Thursday June 3, 2010

Pro-Life Ad Campaign Urges Black Women to Choose Adoption Over Abortion

By Peter J. Smith

ATLANTA, Georgia, June 3, 2010 ( – Fresh from their first success, a Georgia billboard campaign exposing the abortion industry’s deliberate targeting of the black community has begun phase two: informing black women that adoption, not abortion, is the answer for a crisis pregnancy.

The new billboard campaign “Black and Unwanted,” launched by Georgia Right to Life and the Radiance Foundation, is continuing to hit home with black Americans by revealing that abortion is devastating their communities and dwindling their demographic contribution to the U.S. population.

In 2008 the Georgia Division of Health reported that 18,901 abortions were performed on black women. According to the pro-life groups behind the billboard campaign, that figure makes Georgia the leading state in the U.S. for black abortions.

“We are now emphasizing that there are alternatives to abortion, such as adoption,” Catherine Davis, Director of Minority Outreach for GRTL, told Davis said that message is the second stage of their initiative to educate Georgia’s communities about the impact of abortion, especially on blacks, “calling attention to the fact that there are other options besides terminating the life of the baby.”

The campaign has placed over sixty billboards in the cities of Augusta, Macon, and Savannah. In the next few weeks, the billboards will extend to several major thoroughfares in the Metro Atlanta area.

The first phase of the campaign was designed to alert members of the black community that there were “Too Many Aborted” black babies in comparison to the rest of the U.S. population.

“According to the CDC, African Americans have abortions at three times the rate of white women and twice the rate of all other races combined,” said Ryan Bomberger, creator of the billboards and co-founder of the Radiance Foundation. Bomberger himself was adopted.

Abortion advocates say that black women have higher abortion rates because they have a higher fertility rate (16.4%) when compared with the total U.S. population (14.3%) according to the latest CDC data.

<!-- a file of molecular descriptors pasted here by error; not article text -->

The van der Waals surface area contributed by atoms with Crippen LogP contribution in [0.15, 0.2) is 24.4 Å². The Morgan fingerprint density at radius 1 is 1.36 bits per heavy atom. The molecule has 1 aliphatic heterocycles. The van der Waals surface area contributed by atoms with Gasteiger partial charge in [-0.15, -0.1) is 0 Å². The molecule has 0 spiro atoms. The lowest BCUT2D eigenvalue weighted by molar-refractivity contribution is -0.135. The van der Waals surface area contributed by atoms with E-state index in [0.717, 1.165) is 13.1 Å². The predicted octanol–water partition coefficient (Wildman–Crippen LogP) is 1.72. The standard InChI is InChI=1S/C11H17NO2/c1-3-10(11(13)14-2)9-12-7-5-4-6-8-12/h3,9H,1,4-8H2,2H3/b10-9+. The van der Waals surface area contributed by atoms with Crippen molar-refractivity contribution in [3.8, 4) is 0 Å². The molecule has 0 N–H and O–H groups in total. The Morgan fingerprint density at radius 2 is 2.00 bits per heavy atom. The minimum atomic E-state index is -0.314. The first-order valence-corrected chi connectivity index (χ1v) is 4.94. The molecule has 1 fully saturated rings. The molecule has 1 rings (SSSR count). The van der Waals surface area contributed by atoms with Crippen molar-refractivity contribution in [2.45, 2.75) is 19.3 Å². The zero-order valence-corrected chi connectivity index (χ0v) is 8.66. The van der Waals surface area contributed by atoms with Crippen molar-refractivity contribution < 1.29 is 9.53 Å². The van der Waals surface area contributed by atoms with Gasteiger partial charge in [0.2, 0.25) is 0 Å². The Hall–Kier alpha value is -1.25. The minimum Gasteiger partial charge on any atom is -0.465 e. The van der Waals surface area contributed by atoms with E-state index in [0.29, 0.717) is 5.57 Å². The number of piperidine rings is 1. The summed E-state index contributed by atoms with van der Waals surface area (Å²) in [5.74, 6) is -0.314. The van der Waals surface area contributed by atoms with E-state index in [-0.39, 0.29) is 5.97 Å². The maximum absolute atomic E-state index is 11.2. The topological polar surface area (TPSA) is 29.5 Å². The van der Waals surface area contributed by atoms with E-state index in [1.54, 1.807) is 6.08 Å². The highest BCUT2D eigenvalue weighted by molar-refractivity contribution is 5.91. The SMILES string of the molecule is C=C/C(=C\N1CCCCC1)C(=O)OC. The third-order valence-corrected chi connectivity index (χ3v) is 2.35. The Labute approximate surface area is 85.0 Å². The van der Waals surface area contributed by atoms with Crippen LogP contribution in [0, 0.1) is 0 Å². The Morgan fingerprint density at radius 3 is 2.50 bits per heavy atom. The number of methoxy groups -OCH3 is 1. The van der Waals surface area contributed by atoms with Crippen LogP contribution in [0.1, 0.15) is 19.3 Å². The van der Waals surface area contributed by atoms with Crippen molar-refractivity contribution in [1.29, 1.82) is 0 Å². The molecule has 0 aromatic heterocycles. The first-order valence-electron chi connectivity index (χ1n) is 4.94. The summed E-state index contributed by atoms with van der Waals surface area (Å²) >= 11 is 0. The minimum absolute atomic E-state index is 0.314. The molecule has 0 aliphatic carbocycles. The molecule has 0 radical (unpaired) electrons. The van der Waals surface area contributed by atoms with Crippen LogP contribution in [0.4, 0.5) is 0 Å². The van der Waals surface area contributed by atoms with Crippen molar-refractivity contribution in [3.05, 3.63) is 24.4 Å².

However, birth percentages from the Black community tell a different story – one of demographic death.

According to the CDC, non-Hispanic Black women accounted for just 6.8% of the total national births in 2007. Their fertility rate and birth percentages actually declined from 2006, when they accounted for 6.9% of births and had a fertility rate of 16.5.

In contrast, non-White Hispanics, who constitute 15.4% of the U.S. population, accounted for 25% of the nation’s births, increasing from 24.3% in 2006.

An astonishing fact, Davis told LSN, is that black Americans are largely unaware of how abortion has disproportionately affected them. Nine times out of ten, she said, the average black person “would not think of abortion as ‘a black issue.’ Most would characterize it as a ‘white issue.’”

When asked why, Davis explained that the overwhelmingly white face of the pro-life movement has partly contributed to this impression.

“The faces that you see praying in front of an abortion clinic, the faces that you see doing ‘operation rescue,’ and all the other things that we do to try to save the lives of babies are white faces,” she said. “Very rarely do you see black people standing in front of an abortion clinic, or even talking about abortion, it’s very hush-hush in the black community.”

However, the other side of the coin is that black women by and large do not discuss the experience of abortion – and with very few exceptions, black pastors do not talk about abortion or its spiritual ramifications. But the billboards from Radiance Foundation and GRTL have begun a long overdue conversation about the issue: the billboards continue to gain steam as mainstream outlets and talk radio shows pick up the story.

Davis said that many people in the black community have reached out via emails, blogs, twitter, and by contacting Radiance Foundation and GRTL directly. Some thank the pro-life organizations for finally opening their eyes, and others say they now feel free to share their secret experience of abortion.

Davis recalled one young black woman, who stood out as an example of the campaign’s positive impact.

“In her circle of friends, every single one of them had had abortions, but they had never spoken of it openly until those billboards went up,” said Davis. “Now they have the freedom to talk about it.”

“The impact has been tremendous,” she concluded. “And as I said, we are seeing people respond in a way that very clearly demonstrates to us that we’re having a positive impact and not a negative impact that the pro-abortion movement wants the larger community to believe.”

To find out more about the Radiance Foundation/ GRTL campaign, click here:

Read previous coverage by

Cutting Edge Media Campaign Links Abortion to Racism

Abortion Is Devastating the African American Community… Is Anyone Noticing?


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